More importantly, every one of our models is built around a store credit scheme which allows customers to make more money than if they were reselling directly themselves through another platform. They have the option to be paid in either cash or store credit, but the idea is to create an incentive to resell through the retailer by getting a reward and therefore expanding a product lifecycle. It is one of our main points of differentiation.

We are putting together a group of recyclers and technology companies that are capable of doing things with these garments, for example making new objects and so forth. Yellow Octopus will do the sourcing and dispatching of the products. The challenge at this point is to optimise and steer the process. We are still testing and trying to fine tune the model. The long term plan is that we would be capable of plugging recyclers into different technology companies.

Image: Reflaunt

Do you plan on expanding into other country’s markets in the coming months?

Absolutely. We already have a presence and are selling in South East Asia and we have an office in Singapore. We have got a strong presence in Europe and we just started our operation in North America, so our strategy, for the time being, is really focusing on these three regions; South East Asia, Europe and North America.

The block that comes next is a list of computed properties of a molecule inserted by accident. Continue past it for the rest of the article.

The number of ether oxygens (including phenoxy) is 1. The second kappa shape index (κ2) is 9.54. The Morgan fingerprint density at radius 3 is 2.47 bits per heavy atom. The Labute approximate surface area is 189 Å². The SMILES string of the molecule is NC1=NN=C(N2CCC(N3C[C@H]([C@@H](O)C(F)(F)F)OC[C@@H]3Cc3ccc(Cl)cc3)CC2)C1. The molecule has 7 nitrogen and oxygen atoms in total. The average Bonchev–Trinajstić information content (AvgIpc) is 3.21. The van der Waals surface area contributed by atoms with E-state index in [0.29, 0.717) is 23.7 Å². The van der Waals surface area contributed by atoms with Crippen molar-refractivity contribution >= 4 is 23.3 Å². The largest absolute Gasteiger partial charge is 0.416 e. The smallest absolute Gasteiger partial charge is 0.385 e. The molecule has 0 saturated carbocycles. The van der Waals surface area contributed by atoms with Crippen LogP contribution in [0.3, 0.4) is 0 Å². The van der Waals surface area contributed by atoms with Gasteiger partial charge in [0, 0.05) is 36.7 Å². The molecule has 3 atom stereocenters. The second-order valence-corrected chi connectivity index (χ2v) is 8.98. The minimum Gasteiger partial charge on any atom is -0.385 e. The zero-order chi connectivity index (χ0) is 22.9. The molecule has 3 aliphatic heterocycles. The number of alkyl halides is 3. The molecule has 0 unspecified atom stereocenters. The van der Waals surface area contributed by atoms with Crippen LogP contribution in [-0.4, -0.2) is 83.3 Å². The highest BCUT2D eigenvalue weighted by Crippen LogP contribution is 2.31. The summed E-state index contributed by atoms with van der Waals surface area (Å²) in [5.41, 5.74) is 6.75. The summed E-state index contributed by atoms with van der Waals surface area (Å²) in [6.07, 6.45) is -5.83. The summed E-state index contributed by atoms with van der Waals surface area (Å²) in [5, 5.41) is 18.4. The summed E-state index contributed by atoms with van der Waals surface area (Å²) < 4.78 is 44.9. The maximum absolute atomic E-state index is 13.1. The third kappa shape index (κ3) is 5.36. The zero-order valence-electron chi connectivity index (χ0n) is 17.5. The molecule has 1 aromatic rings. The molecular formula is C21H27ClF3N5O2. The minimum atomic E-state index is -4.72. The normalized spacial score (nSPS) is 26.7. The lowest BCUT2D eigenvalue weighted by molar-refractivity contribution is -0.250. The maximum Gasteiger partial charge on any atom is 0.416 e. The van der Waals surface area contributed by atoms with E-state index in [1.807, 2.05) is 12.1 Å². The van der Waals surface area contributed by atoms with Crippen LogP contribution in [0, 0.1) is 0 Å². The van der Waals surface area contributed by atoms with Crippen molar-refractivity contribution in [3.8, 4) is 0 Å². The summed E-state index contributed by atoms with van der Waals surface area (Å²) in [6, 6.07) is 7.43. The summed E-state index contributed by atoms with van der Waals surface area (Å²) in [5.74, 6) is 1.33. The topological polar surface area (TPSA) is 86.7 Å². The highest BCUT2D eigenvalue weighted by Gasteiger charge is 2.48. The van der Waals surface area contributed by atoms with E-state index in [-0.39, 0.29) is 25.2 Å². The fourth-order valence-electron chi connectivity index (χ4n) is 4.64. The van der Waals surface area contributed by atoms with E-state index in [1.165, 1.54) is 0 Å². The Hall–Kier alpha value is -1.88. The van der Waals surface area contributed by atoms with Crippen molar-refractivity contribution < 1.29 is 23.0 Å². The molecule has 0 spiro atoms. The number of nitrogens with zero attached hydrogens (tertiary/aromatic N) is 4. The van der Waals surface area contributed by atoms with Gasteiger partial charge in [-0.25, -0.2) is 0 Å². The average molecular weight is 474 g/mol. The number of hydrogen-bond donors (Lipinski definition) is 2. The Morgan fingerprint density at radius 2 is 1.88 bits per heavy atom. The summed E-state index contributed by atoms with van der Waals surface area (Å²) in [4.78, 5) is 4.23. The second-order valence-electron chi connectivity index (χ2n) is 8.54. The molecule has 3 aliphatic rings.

We will be looking at other markets, with the most obvious ones being China, Korea and Japan. We are still in the exploration stage but we have started a number of discussions, so we hope to at least be offering our service to these markets soon.

Has the company faced any challenges during this difficult year?

Yes and no. On the negative side, we had a lot of launches that were ready to go last year that we postponed for obvious reasons like the stores were closed or other urgent things to do. On the positive side, the second-hand market has been quite dynamic. I think when people were at home looking at their wardrobe and had time on their hands we saw the market grow during this period. It supported the idea that this market is quite strong and resilient.